Why does my anger surprise me?

 Have you ever experienced a situation where your anger hits so fast and so hard that you do not even see it coming.  You might end up doing something you regret.  Only afterwards when things are calm that you wonder how you became so angry in the first place.   

One reason is that some parts of our brains are a lot faster than other parts.   One part of our brain is the threat detector.  We share this with other animals and even reptiles.   It is not sophisticated, but it is fast.  We need it in dangerous situations.  If you are at a hockey game and you see a puck flying towards you, you want to duck or block or something, and you do not have three seconds to consider it.  This part of our brain is geared well for this.  To be able to do this though our brain reroutes power from the higher functions to respond to the threat.  Which is why it is so much harder to think and much easier just to react when we are scared.   Which is why so many parents have learned that it is nearly pointless to reason with our children until they have calmed down.

When we are injured we often become hyper-aware of anything that set off the pain of that injury.  If we had a broken arm in a sling we become very aware of anything or anyone that might bump it.  If we had a sunburn we might make an extra effort to stop a loved one from hugging us.  If people get too close to fast we might get angry to protect our tender wound.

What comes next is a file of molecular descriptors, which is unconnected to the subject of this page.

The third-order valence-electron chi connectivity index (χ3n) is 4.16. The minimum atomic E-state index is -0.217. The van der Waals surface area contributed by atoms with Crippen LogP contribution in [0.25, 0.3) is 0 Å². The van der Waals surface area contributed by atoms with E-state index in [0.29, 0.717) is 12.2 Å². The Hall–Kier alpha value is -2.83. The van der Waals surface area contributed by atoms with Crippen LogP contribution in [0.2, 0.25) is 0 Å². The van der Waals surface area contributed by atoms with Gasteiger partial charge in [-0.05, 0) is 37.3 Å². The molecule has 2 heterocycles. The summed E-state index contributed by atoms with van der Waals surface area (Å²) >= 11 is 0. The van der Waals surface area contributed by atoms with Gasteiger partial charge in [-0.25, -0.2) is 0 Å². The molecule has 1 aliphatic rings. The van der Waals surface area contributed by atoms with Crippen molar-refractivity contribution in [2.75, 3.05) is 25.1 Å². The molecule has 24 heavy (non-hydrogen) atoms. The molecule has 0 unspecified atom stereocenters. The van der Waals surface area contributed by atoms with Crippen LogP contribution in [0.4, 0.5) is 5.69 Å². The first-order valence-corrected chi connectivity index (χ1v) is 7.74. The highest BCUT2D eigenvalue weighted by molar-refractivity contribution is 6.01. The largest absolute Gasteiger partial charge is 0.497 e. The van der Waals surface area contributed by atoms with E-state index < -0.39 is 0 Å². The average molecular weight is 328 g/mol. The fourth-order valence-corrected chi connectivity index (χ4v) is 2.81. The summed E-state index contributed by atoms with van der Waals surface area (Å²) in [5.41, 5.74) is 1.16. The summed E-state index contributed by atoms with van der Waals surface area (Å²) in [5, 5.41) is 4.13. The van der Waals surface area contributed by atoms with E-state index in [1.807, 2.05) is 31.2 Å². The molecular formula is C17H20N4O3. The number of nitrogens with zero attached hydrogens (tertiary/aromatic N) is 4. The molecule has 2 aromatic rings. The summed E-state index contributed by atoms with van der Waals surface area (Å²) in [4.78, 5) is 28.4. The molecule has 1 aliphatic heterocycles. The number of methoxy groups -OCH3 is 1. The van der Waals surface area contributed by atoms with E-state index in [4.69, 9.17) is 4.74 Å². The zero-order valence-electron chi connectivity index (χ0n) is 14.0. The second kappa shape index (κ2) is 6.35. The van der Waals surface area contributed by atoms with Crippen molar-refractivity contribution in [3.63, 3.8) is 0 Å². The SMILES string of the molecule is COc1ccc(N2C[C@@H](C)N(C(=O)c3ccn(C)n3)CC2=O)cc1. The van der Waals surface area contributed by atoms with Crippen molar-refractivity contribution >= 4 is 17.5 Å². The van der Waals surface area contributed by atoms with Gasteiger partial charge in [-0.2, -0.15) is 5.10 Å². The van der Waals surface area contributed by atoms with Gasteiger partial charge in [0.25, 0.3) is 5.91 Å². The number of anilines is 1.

Emotional danger is just as threatening as physical danger to our brain.  One down side to emotional wounds is that we do not always understand them.  The emotional wounds and trauma of the past are often buried away from our conscious awareness.  For some they can still feel them but they can be more defused like a dull ache you cannot pinpoint.  For others, living with that ache became too much and the brain compensates by numbing it out.Young angry woman

Our conscious mind may not be present to these things, but our threat detectors usually are.  So, when something happens that threatens to poke one of our emotional wounds, it lights up and the system prepares for danger.  People react differently.  Some will freeze and shutdown.  Others will try what they can to avoid or escape the potential threat.  Some get defensive and angry.   Power gets rerouted, our higher thinking functions are turned down, and we react.

Trauma puts those threat detectors on higher alert like a big emotional radar system.  Unfortunately when you turn up the sensitivity, sometimes you get false positives.  Things that would not normally be threatening become very threatening and we react accordingly.

Many anger management techniques focus on how to identify these reactions and use special techniques, like breathing exercises, to reduce the alarm and keep the higher functioning parts of the brain working.  These are worthwhile and helpful for things like anxiety as well.

Ultimately healing comes when the emotional wounds and trauma are healed.  Just like a person whose sunburn has healed no longer needs to be wary of hugs, people healed of their emotional wounds naturally are less reactive to potential emotional damage.

 I use the Internal Family Systems approach to help find and heal the parts of us that hold shame, pain and trauma.  When these things are in a good place, the over reactive parts of us settle down and become much more calm.  It is more than anger management, it is a deeper form of healing.

Counselling can help you find your inner calm.